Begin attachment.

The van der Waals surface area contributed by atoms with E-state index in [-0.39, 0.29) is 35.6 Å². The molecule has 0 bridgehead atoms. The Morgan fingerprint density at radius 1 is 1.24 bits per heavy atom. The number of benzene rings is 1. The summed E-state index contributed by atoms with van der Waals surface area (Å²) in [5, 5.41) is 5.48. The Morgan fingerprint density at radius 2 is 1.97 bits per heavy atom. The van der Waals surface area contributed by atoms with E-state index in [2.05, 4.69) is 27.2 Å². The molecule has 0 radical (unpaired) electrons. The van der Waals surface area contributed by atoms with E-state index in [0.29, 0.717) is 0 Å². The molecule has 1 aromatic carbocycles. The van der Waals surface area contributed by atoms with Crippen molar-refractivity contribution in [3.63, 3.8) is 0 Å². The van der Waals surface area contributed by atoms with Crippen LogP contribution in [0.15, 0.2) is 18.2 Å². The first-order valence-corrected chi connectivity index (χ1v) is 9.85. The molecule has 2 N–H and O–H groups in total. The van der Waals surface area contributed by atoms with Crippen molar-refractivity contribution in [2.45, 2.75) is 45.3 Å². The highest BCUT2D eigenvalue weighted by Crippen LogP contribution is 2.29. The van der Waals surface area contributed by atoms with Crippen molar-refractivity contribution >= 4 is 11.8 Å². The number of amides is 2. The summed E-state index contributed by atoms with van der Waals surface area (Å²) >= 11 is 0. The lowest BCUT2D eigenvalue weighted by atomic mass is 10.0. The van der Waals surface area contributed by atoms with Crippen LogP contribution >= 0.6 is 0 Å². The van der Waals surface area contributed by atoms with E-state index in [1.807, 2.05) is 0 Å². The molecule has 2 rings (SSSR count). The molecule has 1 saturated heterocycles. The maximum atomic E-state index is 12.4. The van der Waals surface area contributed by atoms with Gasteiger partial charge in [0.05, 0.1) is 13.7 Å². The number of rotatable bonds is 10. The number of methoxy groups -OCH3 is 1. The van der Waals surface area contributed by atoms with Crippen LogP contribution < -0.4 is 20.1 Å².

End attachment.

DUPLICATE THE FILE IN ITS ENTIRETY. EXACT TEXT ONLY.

The van der Waals surface area contributed by atoms with E-state index in [-0.39, 0.29) is 35.6 Å². The molecule has 0 bridgehead atoms. The Morgan fingerprint density at radius 1 is 1.24 bits per heavy atom. The number of benzene rings is 1. The summed E-state index contributed by atoms with van der Waals surface area (Å²) in [5, 5.41) is 5.48. The Morgan fingerprint density at radius 2 is 1.97 bits per heavy atom. The van der Waals surface area contributed by atoms with E-state index in [2.05, 4.69) is 27.2 Å². The molecule has 0 radical (unpaired) electrons. The van der Waals surface area contributed by atoms with E-state index in [0.29, 0.717) is 0 Å². The molecule has 1 aromatic carbocycles. The van der Waals surface area contributed by atoms with Crippen molar-refractivity contribution in [3.63, 3.8) is 0 Å². The van der Waals surface area contributed by atoms with Crippen LogP contribution in [0.15, 0.2) is 18.2 Å². The first-order valence-corrected chi connectivity index (χ1v) is 9.85. The molecule has 2 N–H and O–H groups in total. The van der Waals surface area contributed by atoms with Crippen molar-refractivity contribution in [2.45, 2.75) is 45.3 Å². The highest BCUT2D eigenvalue weighted by Crippen LogP contribution is 2.29. The van der Waals surface area contributed by atoms with Crippen molar-refractivity contribution >= 4 is 11.8 Å². The number of amides is 2. The summed E-state index contributed by atoms with van der Waals surface area (Å²) >= 11 is 0. The lowest BCUT2D eigenvalue weighted by atomic mass is 10.0. The van der Waals surface area contributed by atoms with Crippen LogP contribution >= 0.6 is 0 Å². The van der Waals surface area contributed by atoms with E-state index in [1.807, 2.05) is 0 Å². The molecule has 2 rings (SSSR count). The molecule has 1 saturated heterocycles. The maximum atomic E-state index is 12.4. The van der Waals surface area contributed by atoms with Gasteiger partial charge in [0.05, 0.1) is 13.7 Å². The number of rotatable bonds is 10. The number of methoxy groups -OCH3 is 1. The van der Waals surface area contributed by atoms with Crippen LogP contribution < -0.4 is 20.1 Å².